American Hairless Terrier
Country of origin:
Life span (years):
except for albino or merle
Good with kids:
The American Hairless Terrier is an agile and brawny medium-sized dog, which originated in the United States in the late 70s of the XX century. The trademark characteristic of this breed is complete absence of hair so it’s oftentimes described as hypo allergic. Nowadays it serves exclusively as a pleasant, easy-going and friendly companion dog.
The foremother of the American Hairless Terrier was born in 1972 in a litter of a perfectly ordinary average-sized Rat Terrier. The furless puppy was covered with a pink soft skin with big black spots. It was reckoned to be a freak and was presented to Willie and Edwin Scott of Louisiana.
The pup was nicknamed Josephina and soon grew up into a buoyant, light-hearted dog with somewhat unusual but still adorable appearance. The Scotts were so conquered by lovable disposition of their pet that they started considering of creating a brand-new breed. The couple carefully planned the breeding program so at the age of one year old Josephina was crossed with the specially selected Rat Terrier sire. It gave birth to four puppies and one of them was bald. Willie and Edwin proceeded with their attempts to produce more hairless dogs under the supervision of their veterinarian and geneticist. Unfortunately the following 7 whelping didn’t bring any puppies with this desirable trait. At last a 9-years-old Josephina was bred back to her son and in 1981 it produced four puppies two of which, a female and a male, were deprived of hair. These two dogs were used as the foundation for a new distinct breed.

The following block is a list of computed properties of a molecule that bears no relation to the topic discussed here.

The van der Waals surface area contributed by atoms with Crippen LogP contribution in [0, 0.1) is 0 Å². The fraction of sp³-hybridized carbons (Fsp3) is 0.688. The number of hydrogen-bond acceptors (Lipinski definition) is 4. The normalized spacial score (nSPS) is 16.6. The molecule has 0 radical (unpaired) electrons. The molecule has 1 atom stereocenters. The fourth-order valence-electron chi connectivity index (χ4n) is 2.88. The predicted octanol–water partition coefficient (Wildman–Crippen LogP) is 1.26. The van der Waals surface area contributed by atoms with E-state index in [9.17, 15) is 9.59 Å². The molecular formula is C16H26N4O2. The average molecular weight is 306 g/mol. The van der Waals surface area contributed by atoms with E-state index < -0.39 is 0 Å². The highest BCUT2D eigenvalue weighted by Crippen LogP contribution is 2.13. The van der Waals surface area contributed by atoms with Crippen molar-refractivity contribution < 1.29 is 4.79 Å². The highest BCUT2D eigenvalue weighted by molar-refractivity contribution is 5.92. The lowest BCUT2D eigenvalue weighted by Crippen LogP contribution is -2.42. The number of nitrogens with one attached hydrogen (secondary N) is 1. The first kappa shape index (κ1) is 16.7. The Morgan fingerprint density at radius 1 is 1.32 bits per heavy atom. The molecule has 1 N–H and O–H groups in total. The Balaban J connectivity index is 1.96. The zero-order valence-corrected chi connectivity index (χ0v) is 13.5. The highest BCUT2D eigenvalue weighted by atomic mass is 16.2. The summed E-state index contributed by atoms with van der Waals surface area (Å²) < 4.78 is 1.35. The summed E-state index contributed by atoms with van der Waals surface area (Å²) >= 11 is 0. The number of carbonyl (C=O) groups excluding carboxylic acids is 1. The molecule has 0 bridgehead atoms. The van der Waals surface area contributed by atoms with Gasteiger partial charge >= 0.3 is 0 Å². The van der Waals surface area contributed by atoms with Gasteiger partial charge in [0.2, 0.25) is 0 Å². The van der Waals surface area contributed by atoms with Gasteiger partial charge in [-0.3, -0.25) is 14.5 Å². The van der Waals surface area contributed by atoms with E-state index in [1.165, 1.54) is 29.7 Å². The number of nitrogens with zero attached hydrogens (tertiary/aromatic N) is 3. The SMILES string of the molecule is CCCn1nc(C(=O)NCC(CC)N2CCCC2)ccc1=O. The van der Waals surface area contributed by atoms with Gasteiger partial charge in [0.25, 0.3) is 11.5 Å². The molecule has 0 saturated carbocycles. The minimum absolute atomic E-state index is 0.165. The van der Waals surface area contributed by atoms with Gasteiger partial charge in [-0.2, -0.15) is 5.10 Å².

The spouses named their creation the American Hairless Terrier. It was not just its hairless skin, which makes this breed unique: the gene, which causes the appearance of this characteristic, is completely different in comparison with other types of hairless dogs. It was autosomal recessive in nature and therefore the American Hairless Terrier is the singular hairless breed with recessive genetic feature. This means that it’s guaranteed that a litter will have bald puppies only if both parents are notable by total absence of fur.
The American Rare Breeds Association (ARBA) recognised the American Hairless Terrier in 1998. In January 1, 2004, the United Kennel Club (UKC) also granted its official acceptance to the breed. The Scotts keep breeding this canine variety and put in consistent efforts in its promotion. Despite its relative rarity the breed has already earned faithful following throughout the world.
The American Hairless Terrier is a clever, vigilant, frisky and kind dog. It has potential of becoming a wonderful companion for anyone. This breed tends to seek for guidance and leadership of its human masters. It’s crucial to familiarize the dog with the rules of proper behaviour in a human society as early as possible otherwise you may end up with an unruly and wilful little beast. This dog is fine with kids especially if it’s brought up with them from its puppyhood.